In the episode Operation: Annihilate! Kirk finds his brother dead. He didn't seem very upset (definitely no tears, was able to continue with work immediately). Was there any reason in particular for this? Or did the director make the choice because it would have been boring to see his sadness played out for too long?

EDIT: I somewhat disagree with the answers given. Kirk does show emotion, including negative ones. For example in the episode Miri he gets mad when they weren't finding a cure to the disease fast enough and smashes some flasks, and this episode happens prior to "Operation: Annihilate!".

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    It has to be said, William Shatner is not frequently accused of under-acting. Jan 14, 2014 at 12:26
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    I have zero knowledge about US TV audience tastes in the 60s (hence this is a comment, not an answer), but I’d naively suspect that romantic male leads were expected to be strong in those days, rather than sensitive like blubbing Picard in First Contact. Jan 14, 2014 at 12:40
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    Showing emotion would have actually required Shatner to act. I believe there was a clause in his contract precluding that.
    – terdon
    Jan 14, 2014 at 12:50
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    I'm late to the party here, but in answer to Kirk getting mad and smashing flasks in Miri -- he was under the influence of the illness they were trying to cure. In general, Captain Kirk did not allow his feelings to (too greatly) interfere with his job, when on duty. In public, and on duty, he was pretty contained. He would have mourned privately, when the emergency was over. So I agree with the answers; this was indeed in character.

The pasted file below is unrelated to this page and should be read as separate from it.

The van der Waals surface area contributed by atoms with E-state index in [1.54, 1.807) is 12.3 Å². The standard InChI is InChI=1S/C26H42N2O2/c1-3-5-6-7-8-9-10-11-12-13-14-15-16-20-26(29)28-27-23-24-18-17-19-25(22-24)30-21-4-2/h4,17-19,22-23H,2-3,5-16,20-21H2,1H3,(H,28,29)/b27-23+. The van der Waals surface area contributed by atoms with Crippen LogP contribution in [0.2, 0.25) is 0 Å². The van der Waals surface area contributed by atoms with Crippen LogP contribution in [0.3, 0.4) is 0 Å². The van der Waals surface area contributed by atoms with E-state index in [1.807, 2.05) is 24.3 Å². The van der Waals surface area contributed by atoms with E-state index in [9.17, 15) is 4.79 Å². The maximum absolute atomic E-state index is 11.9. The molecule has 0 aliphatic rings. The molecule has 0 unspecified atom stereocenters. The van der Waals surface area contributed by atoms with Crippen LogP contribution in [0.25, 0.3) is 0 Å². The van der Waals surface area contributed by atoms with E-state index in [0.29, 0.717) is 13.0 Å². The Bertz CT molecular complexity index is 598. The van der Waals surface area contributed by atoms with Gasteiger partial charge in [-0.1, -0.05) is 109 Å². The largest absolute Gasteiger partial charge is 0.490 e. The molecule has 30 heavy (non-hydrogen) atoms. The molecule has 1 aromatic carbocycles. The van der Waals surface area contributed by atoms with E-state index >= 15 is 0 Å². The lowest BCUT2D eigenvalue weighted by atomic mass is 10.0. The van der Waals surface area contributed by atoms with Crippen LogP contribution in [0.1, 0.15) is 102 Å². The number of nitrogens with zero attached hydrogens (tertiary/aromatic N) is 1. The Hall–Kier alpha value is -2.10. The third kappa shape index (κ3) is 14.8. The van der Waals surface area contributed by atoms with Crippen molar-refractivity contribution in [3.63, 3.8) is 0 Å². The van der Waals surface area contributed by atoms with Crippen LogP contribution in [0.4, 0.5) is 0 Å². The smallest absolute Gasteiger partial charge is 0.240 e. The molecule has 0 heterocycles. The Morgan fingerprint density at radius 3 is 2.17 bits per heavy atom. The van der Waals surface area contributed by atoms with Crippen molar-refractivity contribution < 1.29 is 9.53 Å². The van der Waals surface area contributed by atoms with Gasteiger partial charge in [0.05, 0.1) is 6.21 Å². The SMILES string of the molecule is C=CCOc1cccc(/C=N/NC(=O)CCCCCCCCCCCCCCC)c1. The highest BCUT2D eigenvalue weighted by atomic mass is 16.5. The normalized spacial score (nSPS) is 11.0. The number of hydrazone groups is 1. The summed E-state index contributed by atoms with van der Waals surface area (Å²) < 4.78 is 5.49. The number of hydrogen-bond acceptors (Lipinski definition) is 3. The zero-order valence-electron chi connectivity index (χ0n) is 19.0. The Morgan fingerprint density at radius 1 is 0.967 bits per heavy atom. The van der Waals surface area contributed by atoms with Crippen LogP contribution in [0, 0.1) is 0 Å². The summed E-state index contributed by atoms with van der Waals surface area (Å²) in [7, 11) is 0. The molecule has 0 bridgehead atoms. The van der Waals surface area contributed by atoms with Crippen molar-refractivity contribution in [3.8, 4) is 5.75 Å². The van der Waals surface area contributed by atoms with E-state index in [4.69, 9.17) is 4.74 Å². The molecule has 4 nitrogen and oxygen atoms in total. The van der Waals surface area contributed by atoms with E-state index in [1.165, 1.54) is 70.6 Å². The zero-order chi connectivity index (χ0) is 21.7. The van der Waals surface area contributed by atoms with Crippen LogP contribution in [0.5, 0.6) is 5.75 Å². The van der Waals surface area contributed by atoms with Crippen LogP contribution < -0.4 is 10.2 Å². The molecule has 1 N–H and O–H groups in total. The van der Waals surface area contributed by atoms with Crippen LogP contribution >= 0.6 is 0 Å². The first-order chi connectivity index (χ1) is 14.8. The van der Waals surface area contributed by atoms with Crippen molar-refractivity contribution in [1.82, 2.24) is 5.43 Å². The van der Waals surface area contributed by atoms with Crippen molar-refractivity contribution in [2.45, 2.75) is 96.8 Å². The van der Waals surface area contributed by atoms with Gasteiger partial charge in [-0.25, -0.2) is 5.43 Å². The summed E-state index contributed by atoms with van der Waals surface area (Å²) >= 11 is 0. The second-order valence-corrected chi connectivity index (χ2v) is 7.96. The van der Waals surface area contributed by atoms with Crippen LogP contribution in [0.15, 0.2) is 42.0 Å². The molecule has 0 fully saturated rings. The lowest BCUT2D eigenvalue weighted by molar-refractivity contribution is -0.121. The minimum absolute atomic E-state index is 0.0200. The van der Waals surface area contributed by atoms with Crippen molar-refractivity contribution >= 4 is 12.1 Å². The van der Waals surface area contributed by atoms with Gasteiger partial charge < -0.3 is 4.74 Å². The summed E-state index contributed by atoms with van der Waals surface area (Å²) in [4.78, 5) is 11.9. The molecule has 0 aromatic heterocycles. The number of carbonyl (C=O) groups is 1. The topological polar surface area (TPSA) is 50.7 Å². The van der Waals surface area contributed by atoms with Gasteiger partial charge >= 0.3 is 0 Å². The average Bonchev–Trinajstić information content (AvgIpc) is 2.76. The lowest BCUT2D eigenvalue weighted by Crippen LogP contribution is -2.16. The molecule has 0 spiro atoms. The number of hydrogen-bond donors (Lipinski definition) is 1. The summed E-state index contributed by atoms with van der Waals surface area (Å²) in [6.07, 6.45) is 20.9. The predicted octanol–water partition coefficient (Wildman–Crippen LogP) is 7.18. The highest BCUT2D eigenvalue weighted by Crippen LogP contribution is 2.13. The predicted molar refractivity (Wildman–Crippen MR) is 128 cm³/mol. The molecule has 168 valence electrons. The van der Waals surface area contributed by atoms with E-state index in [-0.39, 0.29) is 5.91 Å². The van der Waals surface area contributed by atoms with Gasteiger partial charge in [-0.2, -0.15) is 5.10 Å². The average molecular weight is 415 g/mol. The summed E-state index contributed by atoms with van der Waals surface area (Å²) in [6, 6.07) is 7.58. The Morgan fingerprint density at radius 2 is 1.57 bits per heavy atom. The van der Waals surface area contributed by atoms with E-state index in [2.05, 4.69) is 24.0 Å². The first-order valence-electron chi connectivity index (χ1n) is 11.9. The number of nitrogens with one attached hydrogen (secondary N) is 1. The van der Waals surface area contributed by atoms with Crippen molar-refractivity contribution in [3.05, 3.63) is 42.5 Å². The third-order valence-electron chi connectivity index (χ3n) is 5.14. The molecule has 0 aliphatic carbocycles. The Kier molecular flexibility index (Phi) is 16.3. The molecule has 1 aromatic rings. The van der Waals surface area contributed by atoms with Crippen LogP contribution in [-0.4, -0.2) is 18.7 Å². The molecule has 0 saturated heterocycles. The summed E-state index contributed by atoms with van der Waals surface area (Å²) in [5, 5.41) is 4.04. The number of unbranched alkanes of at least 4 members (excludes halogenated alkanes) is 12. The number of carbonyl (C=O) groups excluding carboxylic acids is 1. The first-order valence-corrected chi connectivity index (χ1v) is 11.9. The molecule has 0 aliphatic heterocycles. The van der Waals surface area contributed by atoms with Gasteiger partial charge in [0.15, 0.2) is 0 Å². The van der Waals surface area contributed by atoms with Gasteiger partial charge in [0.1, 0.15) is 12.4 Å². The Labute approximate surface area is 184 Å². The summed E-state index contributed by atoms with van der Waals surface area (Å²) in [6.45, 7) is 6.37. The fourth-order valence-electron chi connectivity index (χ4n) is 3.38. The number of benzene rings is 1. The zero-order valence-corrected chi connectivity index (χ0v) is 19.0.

– Basya
    Feb 11, 2021 at 16:58
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    @PaulD.Waite you're absolutely right. Real Men (especially Real Leaders) don't just stop and cry in the middle of a mission.
    – RonJohn
    Jun 2, 2021 at 4:58

2 Answers 2


Kirk is known to be based on Horatio Hornblower. Hornblower considered it an important part of leadership not to let feelings interfere with his command decisions, and that showing his feelings would be setting a bad example to his men, who he also expected to get on with their tasks despite any feelings. It's a philosophy shared by many (most?) commanders outside of Hollywoodland. In real life SEAL teams don't get to stop and cry because they have found something that upsets them. It's reasonable to assume that the writers wrote Kirk like that, at least in the early days. Later on he was allowed to express his feelings rather more.

  • Can you provide some type of backup for 'known to be based on' ... ? An interview with Roddenberry or one of the main cast characters from TOS would be great.
    – Stan
    Jan 14, 2014 at 19:37
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    This, this, this and this for starters. Jan 14, 2014 at 19:44
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    And now this. Jan 14, 2014 at 19:56
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    Thanks for the great feedback. Learn something new every day. You might consider editing your answer and incorporating those references directly in it. +1
    – Stan
    Jan 14, 2014 at 20:08

Not everyone wears their heart on their sleeve. Any soldier would tell you to mourn your comrades when the mission is over, also some would say honor them by completing the mission.

  • While not strictly in-universe, this attitude is consistent with Kirk's typically unflappable, no-nonsense demeanor. In fact, this is part of why his final encounter with Kahn in The Wrath thereof was so important. He finally lost his cool.
    – Matt
    Jan 14, 2014 at 16:04

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